Beigli

by | Dec 23, 2013 | Breads, buns & biscuits

Several legends circulate about the beigli’s origin, but it’s sure that it appeared in Hungary in the second half of the 19th century and since then there is no Christmas without this pastry. Its name comes from the German word beugen (=bend in English).

The beigli’s predecessor was probably the Silesian filled challach that was already known in the 16th century. Although it’s more likely that it emerged from the famous Bratislava horseshoe. The first Bratislava horseshoes filled with ground walnuts and poppy seeds were baked in 1559 and  became very popular abroad, too.

The two kinds of filling fit in the symbolism of Christmas perfectly because poppy seeds symbolize wealth and fertility, while walnuts protect against bewitching. Today there are many different fillings like chestnuts, marzipan, and even apple, coconut and hazelnut fillings can be found.

The most frequently asked question is whether beigli will split during the baking process. My answer is: there is a chance. After trying several versions, I can say there’s no “bombproof” recipe, which can guarantee that your beigli will be intact and undamaged. If you can’t bear the sight of a split beigli, I recommend that you should not make this pastry.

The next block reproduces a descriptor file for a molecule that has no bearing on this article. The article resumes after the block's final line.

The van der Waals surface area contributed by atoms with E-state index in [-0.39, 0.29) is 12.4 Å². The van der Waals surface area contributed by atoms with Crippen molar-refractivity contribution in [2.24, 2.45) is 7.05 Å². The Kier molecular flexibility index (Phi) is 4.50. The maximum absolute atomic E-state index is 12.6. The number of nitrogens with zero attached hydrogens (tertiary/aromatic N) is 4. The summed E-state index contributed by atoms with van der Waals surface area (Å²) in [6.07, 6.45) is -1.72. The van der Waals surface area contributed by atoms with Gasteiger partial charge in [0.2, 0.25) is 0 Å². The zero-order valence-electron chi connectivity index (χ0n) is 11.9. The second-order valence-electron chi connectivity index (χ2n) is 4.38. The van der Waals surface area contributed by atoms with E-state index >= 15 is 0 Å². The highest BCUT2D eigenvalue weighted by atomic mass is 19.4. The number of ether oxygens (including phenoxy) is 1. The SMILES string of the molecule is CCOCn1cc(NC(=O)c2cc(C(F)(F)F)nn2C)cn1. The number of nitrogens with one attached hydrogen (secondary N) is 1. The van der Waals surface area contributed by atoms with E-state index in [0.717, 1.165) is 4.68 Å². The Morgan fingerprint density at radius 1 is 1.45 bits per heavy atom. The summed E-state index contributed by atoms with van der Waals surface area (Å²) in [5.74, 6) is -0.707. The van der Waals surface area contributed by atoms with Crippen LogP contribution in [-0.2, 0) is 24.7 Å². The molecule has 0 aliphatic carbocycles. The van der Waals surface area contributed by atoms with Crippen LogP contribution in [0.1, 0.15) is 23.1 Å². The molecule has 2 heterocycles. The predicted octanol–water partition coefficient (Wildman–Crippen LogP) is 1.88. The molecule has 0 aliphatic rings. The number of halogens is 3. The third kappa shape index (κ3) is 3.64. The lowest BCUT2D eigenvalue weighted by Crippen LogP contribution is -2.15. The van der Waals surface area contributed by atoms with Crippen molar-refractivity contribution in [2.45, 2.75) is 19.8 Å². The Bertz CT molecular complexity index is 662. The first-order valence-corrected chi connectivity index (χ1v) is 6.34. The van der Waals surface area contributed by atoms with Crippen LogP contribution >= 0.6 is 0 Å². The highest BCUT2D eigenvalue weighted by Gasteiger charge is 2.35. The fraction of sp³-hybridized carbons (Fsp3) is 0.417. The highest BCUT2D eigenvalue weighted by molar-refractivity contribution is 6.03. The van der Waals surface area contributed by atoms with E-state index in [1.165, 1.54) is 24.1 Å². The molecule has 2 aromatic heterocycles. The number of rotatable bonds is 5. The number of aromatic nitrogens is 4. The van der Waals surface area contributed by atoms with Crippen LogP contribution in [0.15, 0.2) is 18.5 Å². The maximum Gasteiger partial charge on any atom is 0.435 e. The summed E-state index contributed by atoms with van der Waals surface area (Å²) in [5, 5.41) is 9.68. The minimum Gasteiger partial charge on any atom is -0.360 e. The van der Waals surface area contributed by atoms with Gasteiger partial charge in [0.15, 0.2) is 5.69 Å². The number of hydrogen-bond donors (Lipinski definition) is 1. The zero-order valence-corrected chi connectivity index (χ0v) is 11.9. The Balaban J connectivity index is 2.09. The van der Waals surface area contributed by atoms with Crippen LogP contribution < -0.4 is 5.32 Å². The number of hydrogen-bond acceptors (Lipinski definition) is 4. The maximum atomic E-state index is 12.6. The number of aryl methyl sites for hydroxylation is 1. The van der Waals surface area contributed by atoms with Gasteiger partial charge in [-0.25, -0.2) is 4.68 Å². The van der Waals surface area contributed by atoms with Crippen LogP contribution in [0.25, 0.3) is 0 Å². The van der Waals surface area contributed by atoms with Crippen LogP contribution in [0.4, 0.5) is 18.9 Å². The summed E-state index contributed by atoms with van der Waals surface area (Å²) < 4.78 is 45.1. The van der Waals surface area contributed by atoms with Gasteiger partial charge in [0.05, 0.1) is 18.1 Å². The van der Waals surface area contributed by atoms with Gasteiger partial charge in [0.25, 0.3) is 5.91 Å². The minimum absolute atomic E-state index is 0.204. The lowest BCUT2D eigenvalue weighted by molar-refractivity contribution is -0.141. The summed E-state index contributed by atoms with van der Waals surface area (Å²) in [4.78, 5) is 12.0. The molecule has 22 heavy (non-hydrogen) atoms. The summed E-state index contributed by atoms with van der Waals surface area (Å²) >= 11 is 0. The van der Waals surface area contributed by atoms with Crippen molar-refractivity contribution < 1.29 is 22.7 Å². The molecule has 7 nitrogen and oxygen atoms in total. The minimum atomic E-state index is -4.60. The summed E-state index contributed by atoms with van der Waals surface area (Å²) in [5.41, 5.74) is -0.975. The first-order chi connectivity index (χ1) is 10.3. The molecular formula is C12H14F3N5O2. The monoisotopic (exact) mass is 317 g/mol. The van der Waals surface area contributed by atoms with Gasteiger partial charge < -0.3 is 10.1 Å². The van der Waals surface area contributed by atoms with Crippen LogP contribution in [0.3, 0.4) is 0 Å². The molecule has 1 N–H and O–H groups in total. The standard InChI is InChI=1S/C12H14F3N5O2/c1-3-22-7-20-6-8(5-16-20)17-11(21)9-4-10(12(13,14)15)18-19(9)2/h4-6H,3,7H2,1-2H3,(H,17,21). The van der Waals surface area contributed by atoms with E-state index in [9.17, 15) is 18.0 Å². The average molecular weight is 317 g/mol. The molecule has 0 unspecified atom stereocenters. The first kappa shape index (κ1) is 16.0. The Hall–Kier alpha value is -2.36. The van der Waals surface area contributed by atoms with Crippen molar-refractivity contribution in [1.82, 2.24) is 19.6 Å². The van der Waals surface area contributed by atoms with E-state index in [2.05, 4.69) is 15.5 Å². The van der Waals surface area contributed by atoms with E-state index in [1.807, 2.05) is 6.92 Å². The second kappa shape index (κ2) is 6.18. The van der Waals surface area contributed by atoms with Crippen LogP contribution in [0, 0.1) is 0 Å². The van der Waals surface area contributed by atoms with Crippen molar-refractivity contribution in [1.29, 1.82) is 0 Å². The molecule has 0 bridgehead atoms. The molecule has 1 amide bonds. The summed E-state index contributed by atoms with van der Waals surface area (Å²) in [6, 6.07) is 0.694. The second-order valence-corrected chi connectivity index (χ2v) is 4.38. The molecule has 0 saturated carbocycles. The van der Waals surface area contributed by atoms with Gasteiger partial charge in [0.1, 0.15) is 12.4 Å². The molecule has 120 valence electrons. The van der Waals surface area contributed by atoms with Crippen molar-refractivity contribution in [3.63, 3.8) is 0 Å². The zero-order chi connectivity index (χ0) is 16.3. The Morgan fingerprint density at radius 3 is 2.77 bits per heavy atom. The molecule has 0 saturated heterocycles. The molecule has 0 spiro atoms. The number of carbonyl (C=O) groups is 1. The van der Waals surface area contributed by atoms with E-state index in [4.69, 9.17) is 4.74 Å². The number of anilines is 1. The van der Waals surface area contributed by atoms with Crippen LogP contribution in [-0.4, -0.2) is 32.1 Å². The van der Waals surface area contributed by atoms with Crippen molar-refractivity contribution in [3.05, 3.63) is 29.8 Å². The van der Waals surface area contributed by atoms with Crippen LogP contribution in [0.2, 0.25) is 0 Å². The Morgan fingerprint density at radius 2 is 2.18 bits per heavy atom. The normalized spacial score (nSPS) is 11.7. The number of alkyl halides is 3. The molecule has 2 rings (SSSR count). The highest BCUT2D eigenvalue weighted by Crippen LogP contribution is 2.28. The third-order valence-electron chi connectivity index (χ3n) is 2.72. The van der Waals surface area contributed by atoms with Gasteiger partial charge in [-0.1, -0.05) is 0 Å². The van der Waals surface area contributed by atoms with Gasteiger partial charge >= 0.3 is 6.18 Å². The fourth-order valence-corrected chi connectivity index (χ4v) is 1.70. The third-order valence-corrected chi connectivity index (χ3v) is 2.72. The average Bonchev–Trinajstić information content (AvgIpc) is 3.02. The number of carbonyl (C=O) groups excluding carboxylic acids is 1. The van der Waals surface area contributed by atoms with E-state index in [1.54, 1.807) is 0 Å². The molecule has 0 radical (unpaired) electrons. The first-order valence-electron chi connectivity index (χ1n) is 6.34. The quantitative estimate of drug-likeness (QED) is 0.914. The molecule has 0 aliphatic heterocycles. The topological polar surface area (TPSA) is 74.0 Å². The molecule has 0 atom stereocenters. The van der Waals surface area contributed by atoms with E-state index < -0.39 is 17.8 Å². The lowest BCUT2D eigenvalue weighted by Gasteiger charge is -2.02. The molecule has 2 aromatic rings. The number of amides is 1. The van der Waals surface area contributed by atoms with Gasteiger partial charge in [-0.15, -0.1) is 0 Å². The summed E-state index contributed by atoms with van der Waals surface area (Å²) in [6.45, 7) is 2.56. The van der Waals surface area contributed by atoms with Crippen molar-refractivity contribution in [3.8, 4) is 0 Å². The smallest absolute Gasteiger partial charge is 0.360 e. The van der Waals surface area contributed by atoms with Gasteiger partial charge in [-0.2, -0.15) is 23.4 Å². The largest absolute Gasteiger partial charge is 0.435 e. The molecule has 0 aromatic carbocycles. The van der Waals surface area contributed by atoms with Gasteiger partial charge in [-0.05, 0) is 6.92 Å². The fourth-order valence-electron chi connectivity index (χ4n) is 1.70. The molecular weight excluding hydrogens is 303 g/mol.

Beigli
Beigli – photo: zserbo.com
Beigli
Beigli – photo: zserbo.com
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10 Comments

Hungarian cottage cheese

This is what Hungarian túró looks like

You often ask me what kind of cottage cheese (or curd cheese or farmer's cheese - call it what you want) I use in the recipes. In Hungary the store-bought cottage cheese is dry and crumbly as you can see in the picture. So if a recipe calls for túró, I mean this type. If you can't obtain túró, you can try to make your own from whole milk. Click on the link below.

Metric system vs cup

In Hungary metric units are in use, all the recipes on this website are based on this system, so a kitchen scale is necessary. Since I’m not familiar with cup as a measurement unit, I convert grams to cups by using an online converter. The values in brackets, therefore, are only approximate volumes, so, please, double-check them before you start cooking.

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